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  • Folklife Friday: Cultural Studies, a Dumpling Scatter Graph, and More

    Folklife Friday is a weekly digest of arts and culture articles, podcasts, and videos from across the web. Read on for a selection of the week’s best cultural heritage pieces, and don’t forget to check back next Friday for a new set of weekly picks.

    Stuart Hall and the Rise of Cultural Studies
    In Cultural Studies 1983: A Theoretical History, collected transcripts from Jamaican scholar Stuart Hall reveal a fascination with lived experiences and culture as a form of self-reflection. “What is culture, he proposed, but an attempt to grasp at these changes, to wrap one’s head around what is newly possible?” In this piece, Hua Hsu of The New Yorker traces Hall’s career and the role of culture in negotiating the scholar’s own identity. “Culture, after all, is a matter of constructing a relationship between oneself and the world.”

    The Shanghai Shengjian Bao Informative Graph
    For Christopher St. Cavish, Shanghai’s shengjian bao, or fried pork buns, are best understood on a scatter graph. In this blog post, he surveys four styles of bao in a mouthwatering exploration of the city’s beloved dish. From thin-skinned pot-stickers to puffier, cloudlike varieties, dumplings run the gamut in Shanghai—a diversity St. Cavish captures here on an XY plane.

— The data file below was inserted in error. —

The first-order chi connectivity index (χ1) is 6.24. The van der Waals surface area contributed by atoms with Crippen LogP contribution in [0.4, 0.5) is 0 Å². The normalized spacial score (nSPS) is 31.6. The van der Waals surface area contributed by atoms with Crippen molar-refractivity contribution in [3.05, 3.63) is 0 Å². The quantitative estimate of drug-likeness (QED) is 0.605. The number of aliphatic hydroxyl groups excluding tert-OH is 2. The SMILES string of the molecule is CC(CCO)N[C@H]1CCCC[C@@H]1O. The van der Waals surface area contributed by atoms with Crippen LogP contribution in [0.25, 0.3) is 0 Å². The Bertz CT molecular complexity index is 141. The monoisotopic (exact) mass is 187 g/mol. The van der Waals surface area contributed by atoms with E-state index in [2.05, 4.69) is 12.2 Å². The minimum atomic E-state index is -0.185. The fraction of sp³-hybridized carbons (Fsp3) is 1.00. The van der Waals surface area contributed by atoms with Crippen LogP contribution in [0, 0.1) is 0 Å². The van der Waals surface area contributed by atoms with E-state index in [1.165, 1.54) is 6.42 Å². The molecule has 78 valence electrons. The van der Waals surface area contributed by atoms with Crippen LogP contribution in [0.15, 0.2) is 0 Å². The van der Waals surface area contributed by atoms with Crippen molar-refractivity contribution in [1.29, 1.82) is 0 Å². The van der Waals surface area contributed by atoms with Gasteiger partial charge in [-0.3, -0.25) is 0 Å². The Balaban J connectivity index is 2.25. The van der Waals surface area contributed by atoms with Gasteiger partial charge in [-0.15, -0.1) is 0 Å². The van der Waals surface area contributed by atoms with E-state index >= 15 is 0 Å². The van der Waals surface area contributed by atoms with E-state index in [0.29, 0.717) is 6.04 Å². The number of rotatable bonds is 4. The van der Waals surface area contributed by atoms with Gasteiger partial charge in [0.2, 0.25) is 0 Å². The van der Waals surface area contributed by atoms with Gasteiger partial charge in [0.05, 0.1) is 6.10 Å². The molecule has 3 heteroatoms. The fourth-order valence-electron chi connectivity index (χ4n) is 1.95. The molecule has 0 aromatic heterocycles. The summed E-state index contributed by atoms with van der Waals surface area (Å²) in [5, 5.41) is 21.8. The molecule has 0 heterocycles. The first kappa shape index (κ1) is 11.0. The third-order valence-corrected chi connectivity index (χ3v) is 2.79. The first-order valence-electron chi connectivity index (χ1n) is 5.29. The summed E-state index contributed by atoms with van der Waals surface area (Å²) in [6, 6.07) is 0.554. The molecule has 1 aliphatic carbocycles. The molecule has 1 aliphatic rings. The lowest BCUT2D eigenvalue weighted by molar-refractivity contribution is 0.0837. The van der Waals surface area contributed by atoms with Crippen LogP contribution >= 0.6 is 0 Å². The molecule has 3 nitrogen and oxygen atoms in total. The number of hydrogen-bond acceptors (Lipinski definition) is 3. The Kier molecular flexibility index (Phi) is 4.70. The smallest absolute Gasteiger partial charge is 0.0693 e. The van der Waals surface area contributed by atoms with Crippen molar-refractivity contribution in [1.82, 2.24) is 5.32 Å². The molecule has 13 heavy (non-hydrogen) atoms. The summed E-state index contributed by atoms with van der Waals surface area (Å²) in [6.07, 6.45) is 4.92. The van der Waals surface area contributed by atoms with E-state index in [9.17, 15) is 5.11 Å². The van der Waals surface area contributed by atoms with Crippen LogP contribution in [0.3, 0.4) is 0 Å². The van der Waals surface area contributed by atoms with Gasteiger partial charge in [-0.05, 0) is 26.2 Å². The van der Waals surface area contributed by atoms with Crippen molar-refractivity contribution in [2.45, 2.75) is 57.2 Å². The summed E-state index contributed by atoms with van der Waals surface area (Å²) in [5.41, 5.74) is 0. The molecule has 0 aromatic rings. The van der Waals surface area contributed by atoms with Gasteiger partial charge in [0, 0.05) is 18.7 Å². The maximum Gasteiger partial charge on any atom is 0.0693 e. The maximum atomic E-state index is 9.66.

Black to the Future: OkayAfrica’s Introduction to Afrofuturism
    From Janet Jackson’s music videos to the Sun Ra Arkestra’s Tiny Desk Concert, Afrofuturism and the reimagining of black futures has long inspired the cultural zeitgeist. As Alisha Acquaye explains here, “Afrofuturism reclaims black identity by positioning our stories, desires and potentials at the center of sci-fi and fantasy.” Afrofuturism and the creative work it inspires, Acquaye writes, “has inspired and comforted black people for several decades, while simultaneously granting us the freedom to express various creative sides of ourselves.”  

    Perfecting Japan's Seasonal Sweets Through Six Generations
    In Tokyo, Japan, confectioners Toshio and Shintaro Fukushima are keeping alive the art of wagashi—a Japanese sweet as delicate as it is intricate. “As wagashi are confections, they should, of course, taste good,” Toshio Fukushima says. “They must be a feast for the eyes as well as the mouth.” Here, the two reflect on the five-generations-old tradition, page through an exquisite book of wagashi designs, and speak to the deeply rooted traditions at its core.

    Who Gets to Own Iraq’s Religious Heritage?
    “How will the ancient heritage sites in and around [Mosul] get rebuilt—and who gets to make those decisions?” It’s a question Katharyn Hanson, an archaeologist and fellow at the Smithsonian’s Museum Conservation Institute, addresses in this Atlantic Q&A. Among the issues Hanson examines is that of rightful ownership and the relationship communities have with sacred sites. “Even for the shrines where there’s literally nothing physical left, that negative space is still important,” Hanson says. “The community still reveres that specific location.”

    Special thanks to editor Elisa Hough and to Michael Atwood Mason and Megan Simonsen for their contributions to this week’s digest.

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